Monthly Archives: August 2014

Russell’s The Problems of Philosophy

I’ve just finished reading Bertrand Russell’s “The Problems of Philosophy”. I loved the book even though I disagree with almost everything he has to say.

Here are some modest reflections about it:

  1. This book is a perfect hinge between modernity and the twentieth century. On the one hand, Russell sums up the contributions of modern philosophers like Descartes, Spinoza, Berkeley, Hume and Kant to the theory of knowledge; on the other, he sets out the foundations of the new epistemology that developed in the first half of the Twentieth Century and gave birth to Wittgenstein’s Tractatus, the Vienna Circle, logical positivism and Popperian falsificationism.
  2. I was surprised to learn that Russell, for all his empiricism and positivism, was also a Platonist. That is, he thought that universals such as the principle of induction, mathematical entities (numbers, geometrical figures), the law of causality, etc. are all real. Moreover, Russell claims that they don’t exist as material entities but as perfect, immutable, immaterial forms. Russell is not willing to follow Plato in his mystic moments, and he’s not willing to embrace mystic readings of Plato’s dialogs. In addition, he doesn’t want to trace a very sharp division between doxa and episteme; as a good British empiricist, Russell sees a continuity between common sense and philosophical-scientific knowledge. He trusts our human instincts and claims that sense-data (the “sensible world”) play a very important role in providing raw material to our knowledge. But, other than that, he’s a full fledged Platonist.
  3. Concerning the last point: this is perhaps where we feel more alien to Russell now. After Sellars’ denunciation of the “myth of the given” and Quine’s holistic understanding of knowledge processes as always based on ontological commitments, we are reluctant to accept Russell’s lineal view of knowledge acquisition, which starts from value-neutral atomic data and uses it to build more complex and theoretical knowledge forms, such as knowledge by description (or inference). We now believe that sense-data are already penetrated by theory, and that our knowledge processes are circular (but not necessarily visciously circular).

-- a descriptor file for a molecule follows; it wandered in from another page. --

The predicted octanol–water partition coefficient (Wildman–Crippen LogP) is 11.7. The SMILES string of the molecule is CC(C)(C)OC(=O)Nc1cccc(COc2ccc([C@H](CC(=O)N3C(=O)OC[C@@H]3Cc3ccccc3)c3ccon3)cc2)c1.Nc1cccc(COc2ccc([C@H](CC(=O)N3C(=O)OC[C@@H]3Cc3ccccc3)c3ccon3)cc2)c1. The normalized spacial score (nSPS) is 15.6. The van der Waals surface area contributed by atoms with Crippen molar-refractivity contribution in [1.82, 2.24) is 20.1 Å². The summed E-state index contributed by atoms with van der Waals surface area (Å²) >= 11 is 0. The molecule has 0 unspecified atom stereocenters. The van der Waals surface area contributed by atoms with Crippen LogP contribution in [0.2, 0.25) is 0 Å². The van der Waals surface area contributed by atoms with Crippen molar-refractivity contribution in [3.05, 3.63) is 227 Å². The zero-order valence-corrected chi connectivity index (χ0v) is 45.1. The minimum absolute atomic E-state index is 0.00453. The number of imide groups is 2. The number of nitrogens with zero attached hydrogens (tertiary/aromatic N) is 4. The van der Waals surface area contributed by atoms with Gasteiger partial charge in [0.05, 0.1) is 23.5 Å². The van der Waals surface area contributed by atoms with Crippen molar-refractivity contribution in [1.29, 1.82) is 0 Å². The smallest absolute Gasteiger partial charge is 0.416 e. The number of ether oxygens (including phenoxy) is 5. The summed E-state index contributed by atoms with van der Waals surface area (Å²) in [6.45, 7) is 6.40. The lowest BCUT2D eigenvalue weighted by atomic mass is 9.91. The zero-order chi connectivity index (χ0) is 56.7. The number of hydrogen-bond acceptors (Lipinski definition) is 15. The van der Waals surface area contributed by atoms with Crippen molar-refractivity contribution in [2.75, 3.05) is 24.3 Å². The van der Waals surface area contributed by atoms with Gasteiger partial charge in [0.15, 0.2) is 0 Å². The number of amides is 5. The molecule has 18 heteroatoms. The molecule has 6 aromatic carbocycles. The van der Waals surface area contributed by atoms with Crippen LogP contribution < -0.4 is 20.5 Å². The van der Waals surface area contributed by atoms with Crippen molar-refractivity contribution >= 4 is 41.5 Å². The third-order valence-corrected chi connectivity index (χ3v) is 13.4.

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Bertrand Russell on the analogy between truth and justice

The following quote belongs to the penultimate paragraph of Bertrand Russell’s “Problems of Philosophy”:

The impartiality which, in contemplation, is the unalloyed desire for truth, is the very same quality of mind which, in action, is justice, and in emotion is that universal love which can be given to all, and not only to those who are judged useful or admirable. Thus contemplation enlarges not only the objects of our thoughts, but also the objects of our actions and our affections: it makes us citizens of the universe, not only of one walled city at war with all the rest. In this citizenship of the universe consists man’s true freedom, and his liberation from the thraldom of narrow hopes and fears.

This is one more beautiful example of the point I’ve made over and over again, and that you can find, expressed in different ways, in such varied authors such as Plato, Immanuel Kant, Georg Hegel, Jean Piaget, Charles Peirce, Jean-Pierre Vernant and many others: that there is a fundamental analogy between truth and justice; and that this analogy does not merely consist in a formal similarity between both concepts, but stems from a common, deeper source: the struggle for justice in the realm of the practical affairs of mankind has evolved into the search for truth in the theoretical realm.